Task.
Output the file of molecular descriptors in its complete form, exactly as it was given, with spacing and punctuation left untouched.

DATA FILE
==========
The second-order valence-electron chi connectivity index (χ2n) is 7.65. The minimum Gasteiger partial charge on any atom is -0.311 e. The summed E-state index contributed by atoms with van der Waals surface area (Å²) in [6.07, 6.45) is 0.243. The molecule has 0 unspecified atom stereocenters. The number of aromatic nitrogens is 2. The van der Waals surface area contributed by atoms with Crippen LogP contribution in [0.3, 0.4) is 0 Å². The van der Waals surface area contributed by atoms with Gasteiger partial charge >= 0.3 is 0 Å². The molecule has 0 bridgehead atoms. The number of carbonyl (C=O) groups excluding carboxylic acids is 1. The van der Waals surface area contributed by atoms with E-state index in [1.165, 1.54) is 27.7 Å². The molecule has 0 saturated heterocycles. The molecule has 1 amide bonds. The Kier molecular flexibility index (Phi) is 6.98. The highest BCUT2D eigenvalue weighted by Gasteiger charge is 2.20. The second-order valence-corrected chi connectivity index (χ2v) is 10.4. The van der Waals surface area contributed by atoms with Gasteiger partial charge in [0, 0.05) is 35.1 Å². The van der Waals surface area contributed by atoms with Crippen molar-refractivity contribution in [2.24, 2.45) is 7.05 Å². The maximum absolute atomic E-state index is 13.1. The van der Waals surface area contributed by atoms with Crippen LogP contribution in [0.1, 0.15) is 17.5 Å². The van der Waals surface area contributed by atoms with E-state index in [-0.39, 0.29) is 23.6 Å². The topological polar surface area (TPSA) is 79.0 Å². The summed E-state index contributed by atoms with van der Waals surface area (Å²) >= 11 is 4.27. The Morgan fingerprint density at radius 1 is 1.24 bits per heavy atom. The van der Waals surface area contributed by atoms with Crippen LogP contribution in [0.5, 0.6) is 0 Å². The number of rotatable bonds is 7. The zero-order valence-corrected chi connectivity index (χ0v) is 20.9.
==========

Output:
The second-order valence-electron chi connectivity index (χ2n) is 7.65. The minimum Gasteiger partial charge on any atom is -0.311 e. The summed E-state index contributed by atoms with van der Waals surface area (Å²) in [6.07, 6.45) is 0.243. The molecule has 0 unspecified atom stereocenters. The number of aromatic nitrogens is 2. The van der Waals surface area contributed by atoms with Crippen LogP contribution in [0.3, 0.4) is 0 Å². The van der Waals surface area contributed by atoms with Gasteiger partial charge >= 0.3 is 0 Å². The molecule has 0 bridgehead atoms. The number of carbonyl (C=O) groups excluding carboxylic acids is 1. The van der Waals surface area contributed by atoms with E-state index in [1.165, 1.54) is 27.7 Å². The molecule has 0 saturated heterocycles. The molecule has 1 amide bonds. The Kier molecular flexibility index (Phi) is 6.98. The highest BCUT2D eigenvalue weighted by Gasteiger charge is 2.20. The second-order valence-corrected chi connectivity index (χ2v) is 10.4. The van der Waals surface area contributed by atoms with Gasteiger partial charge in [0, 0.05) is 35.1 Å². The van der Waals surface area contributed by atoms with Crippen molar-refractivity contribution in [2.24, 2.45) is 7.05 Å². The maximum absolute atomic E-state index is 13.1. The van der Waals surface area contributed by atoms with Crippen LogP contribution in [0.1, 0.15) is 17.5 Å². The van der Waals surface area contributed by atoms with E-state index in [-0.39, 0.29) is 23.6 Å². The topological polar surface area (TPSA) is 79.0 Å². The summed E-state index contributed by atoms with van der Waals surface area (Å²) >= 11 is 4.27. The Morgan fingerprint density at radius 1 is 1.24 bits per heavy atom. The van der Waals surface area contributed by atoms with Crippen LogP contribution in [0.5, 0.6) is 0 Å². The number of rotatable bonds is 7. The zero-order valence-corrected chi connectivity index (χ0v) is 20.9.